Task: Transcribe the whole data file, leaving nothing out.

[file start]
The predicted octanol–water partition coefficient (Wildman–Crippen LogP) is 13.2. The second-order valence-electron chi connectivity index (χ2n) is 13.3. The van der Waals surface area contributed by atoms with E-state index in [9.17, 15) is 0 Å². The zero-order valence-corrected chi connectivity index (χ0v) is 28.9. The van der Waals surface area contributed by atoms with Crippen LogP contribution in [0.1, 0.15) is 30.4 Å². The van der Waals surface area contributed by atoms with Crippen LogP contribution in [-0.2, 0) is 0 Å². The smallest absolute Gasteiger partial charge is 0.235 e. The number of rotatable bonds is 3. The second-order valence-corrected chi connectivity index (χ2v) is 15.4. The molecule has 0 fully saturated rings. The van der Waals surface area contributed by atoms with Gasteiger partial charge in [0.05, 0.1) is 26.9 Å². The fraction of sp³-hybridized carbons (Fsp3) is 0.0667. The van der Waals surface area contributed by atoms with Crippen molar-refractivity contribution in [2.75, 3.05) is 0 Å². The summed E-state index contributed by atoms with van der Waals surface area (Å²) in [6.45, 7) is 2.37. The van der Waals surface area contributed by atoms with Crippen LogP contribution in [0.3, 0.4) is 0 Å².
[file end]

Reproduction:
The predicted octanol–water partition coefficient (Wildman–Crippen LogP) is 13.2. The second-order valence-electron chi connectivity index (χ2n) is 13.3. The van der Waals surface area contributed by atoms with E-state index in [9.17, 15) is 0 Å². The zero-order valence-corrected chi connectivity index (χ0v) is 28.9. The van der Waals surface area contributed by atoms with Crippen LogP contribution in [0.1, 0.15) is 30.4 Å². The van der Waals surface area contributed by atoms with Crippen LogP contribution in [-0.2, 0) is 0 Å². The smallest absolute Gasteiger partial charge is 0.235 e. The number of rotatable bonds is 3. The second-order valence-corrected chi connectivity index (χ2v) is 15.4. The molecule has 0 fully saturated rings. The van der Waals surface area contributed by atoms with Gasteiger partial charge in [0.05, 0.1) is 26.9 Å². The fraction of sp³-hybridized carbons (Fsp3) is 0.0667. The van der Waals surface area contributed by atoms with Crippen molar-refractivity contribution in [2.75, 3.05) is 0 Å². The summed E-state index contributed by atoms with van der Waals surface area (Å²) in [6.45, 7) is 2.37. The van der Waals surface area contributed by atoms with Crippen LogP contribution in [0.3, 0.4) is 0 Å².